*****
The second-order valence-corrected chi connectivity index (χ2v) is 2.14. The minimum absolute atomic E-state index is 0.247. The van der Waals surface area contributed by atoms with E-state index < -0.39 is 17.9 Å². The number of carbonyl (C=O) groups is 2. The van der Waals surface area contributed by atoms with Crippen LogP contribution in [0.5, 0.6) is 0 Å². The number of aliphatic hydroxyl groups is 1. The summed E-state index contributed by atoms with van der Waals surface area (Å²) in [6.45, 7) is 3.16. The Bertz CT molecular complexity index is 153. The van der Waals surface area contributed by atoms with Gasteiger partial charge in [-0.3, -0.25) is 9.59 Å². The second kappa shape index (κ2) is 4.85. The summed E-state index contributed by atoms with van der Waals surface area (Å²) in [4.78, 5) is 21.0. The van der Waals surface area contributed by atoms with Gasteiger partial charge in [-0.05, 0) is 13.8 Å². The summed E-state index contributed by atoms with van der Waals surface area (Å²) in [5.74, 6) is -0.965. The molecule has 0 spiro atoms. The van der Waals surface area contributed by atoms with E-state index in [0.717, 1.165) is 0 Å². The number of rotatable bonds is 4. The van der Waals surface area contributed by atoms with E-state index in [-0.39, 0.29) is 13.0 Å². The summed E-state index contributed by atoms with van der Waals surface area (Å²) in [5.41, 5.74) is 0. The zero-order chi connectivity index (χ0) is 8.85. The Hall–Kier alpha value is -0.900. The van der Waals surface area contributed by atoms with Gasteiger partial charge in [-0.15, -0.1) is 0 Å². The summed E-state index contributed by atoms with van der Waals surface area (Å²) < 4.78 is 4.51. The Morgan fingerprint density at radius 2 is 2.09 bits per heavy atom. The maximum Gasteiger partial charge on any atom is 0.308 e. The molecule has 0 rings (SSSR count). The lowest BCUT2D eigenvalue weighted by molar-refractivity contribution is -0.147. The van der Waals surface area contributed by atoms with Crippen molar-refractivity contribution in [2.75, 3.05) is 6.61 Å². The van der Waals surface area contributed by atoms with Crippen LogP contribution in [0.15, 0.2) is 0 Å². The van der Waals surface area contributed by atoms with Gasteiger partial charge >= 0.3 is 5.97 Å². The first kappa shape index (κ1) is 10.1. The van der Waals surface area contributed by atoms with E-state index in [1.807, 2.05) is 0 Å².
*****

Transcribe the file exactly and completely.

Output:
The second-order valence-corrected chi connectivity index (χ2v) is 2.14. The minimum absolute atomic E-state index is 0.247. The van der Waals surface area contributed by atoms with E-state index < -0.39 is 17.9 Å². The number of carbonyl (C=O) groups is 2. The van der Waals surface area contributed by atoms with Crippen LogP contribution in [0.5, 0.6) is 0 Å². The number of aliphatic hydroxyl groups is 1. The summed E-state index contributed by atoms with van der Waals surface area (Å²) in [6.45, 7) is 3.16. The Bertz CT molecular complexity index is 153. The van der Waals surface area contributed by atoms with Gasteiger partial charge in [-0.3, -0.25) is 9.59 Å². The second kappa shape index (κ2) is 4.85. The summed E-state index contributed by atoms with van der Waals surface area (Å²) in [4.78, 5) is 21.0. The van der Waals surface area contributed by atoms with Gasteiger partial charge in [-0.05, 0) is 13.8 Å². The summed E-state index contributed by atoms with van der Waals surface area (Å²) in [5.74, 6) is -0.965. The molecule has 0 spiro atoms. The van der Waals surface area contributed by atoms with E-state index in [0.717, 1.165) is 0 Å². The number of rotatable bonds is 4. The van der Waals surface area contributed by atoms with E-state index in [-0.39, 0.29) is 13.0 Å². The summed E-state index contributed by atoms with van der Waals surface area (Å²) in [5.41, 5.74) is 0. The zero-order chi connectivity index (χ0) is 8.85. The Hall–Kier alpha value is -0.900. The van der Waals surface area contributed by atoms with Gasteiger partial charge in [-0.15, -0.1) is 0 Å². The summed E-state index contributed by atoms with van der Waals surface area (Å²) < 4.78 is 4.51. The Morgan fingerprint density at radius 2 is 2.09 bits per heavy atom. The maximum Gasteiger partial charge on any atom is 0.308 e. The molecule has 0 rings (SSSR count). The lowest BCUT2D eigenvalue weighted by molar-refractivity contribution is -0.147. The van der Waals surface area contributed by atoms with Crippen molar-refractivity contribution in [2.75, 3.05) is 6.61 Å². The van der Waals surface area contributed by atoms with Crippen LogP contribution in [0.15, 0.2) is 0 Å². The van der Waals surface area contributed by atoms with Gasteiger partial charge >= 0.3 is 5.97 Å². The first kappa shape index (κ1) is 10.1. The van der Waals surface area contributed by atoms with E-state index in [1.807, 2.05) is 0 Å².